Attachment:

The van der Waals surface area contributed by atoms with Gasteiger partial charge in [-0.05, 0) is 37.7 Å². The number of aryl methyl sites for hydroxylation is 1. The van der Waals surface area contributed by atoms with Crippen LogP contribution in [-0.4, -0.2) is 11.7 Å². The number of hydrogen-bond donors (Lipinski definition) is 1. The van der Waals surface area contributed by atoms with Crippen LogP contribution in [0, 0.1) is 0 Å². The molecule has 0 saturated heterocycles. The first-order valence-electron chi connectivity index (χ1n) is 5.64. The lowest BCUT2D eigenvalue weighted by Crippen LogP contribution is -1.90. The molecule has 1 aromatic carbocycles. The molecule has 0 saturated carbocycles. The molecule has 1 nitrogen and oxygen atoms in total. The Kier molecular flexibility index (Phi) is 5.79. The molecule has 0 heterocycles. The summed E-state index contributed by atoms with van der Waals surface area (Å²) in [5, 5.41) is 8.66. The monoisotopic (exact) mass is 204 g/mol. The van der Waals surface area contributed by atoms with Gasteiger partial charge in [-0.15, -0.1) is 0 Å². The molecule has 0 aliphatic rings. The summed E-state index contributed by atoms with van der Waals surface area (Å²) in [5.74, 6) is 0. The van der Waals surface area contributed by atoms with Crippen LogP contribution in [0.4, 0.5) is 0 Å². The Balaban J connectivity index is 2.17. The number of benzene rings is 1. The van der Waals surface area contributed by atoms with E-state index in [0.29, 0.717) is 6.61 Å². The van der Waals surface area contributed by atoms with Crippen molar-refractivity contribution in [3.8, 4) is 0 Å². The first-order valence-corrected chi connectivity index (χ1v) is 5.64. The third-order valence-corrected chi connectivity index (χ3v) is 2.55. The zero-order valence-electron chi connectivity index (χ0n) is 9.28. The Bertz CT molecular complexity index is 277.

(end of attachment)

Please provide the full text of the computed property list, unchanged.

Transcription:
The van der Waals surface area contributed by atoms with Gasteiger partial charge in [-0.05, 0) is 37.7 Å². The number of aryl methyl sites for hydroxylation is 1. The van der Waals surface area contributed by atoms with Crippen LogP contribution in [-0.4, -0.2) is 11.7 Å². The number of hydrogen-bond donors (Lipinski definition) is 1. The van der Waals surface area contributed by atoms with Crippen LogP contribution in [0, 0.1) is 0 Å². The molecule has 0 saturated heterocycles. The first-order valence-electron chi connectivity index (χ1n) is 5.64. The lowest BCUT2D eigenvalue weighted by Crippen LogP contribution is -1.90. The molecule has 1 aromatic carbocycles. The molecule has 0 saturated carbocycles. The molecule has 1 nitrogen and oxygen atoms in total. The Kier molecular flexibility index (Phi) is 5.79. The molecule has 0 heterocycles. The summed E-state index contributed by atoms with van der Waals surface area (Å²) in [5, 5.41) is 8.66. The monoisotopic (exact) mass is 204 g/mol. The van der Waals surface area contributed by atoms with Gasteiger partial charge in [-0.15, -0.1) is 0 Å². The molecule has 0 aliphatic rings. The summed E-state index contributed by atoms with van der Waals surface area (Å²) in [5.74, 6) is 0. The van der Waals surface area contributed by atoms with Crippen LogP contribution in [0.4, 0.5) is 0 Å². The Balaban J connectivity index is 2.17. The number of benzene rings is 1. The van der Waals surface area contributed by atoms with E-state index in [0.29, 0.717) is 6.61 Å². The van der Waals surface area contributed by atoms with Crippen molar-refractivity contribution in [3.8, 4) is 0 Å². The first-order valence-corrected chi connectivity index (χ1v) is 5.64. The third-order valence-corrected chi connectivity index (χ3v) is 2.55. The zero-order valence-electron chi connectivity index (χ0n) is 9.28. The Bertz CT molecular complexity index is 277.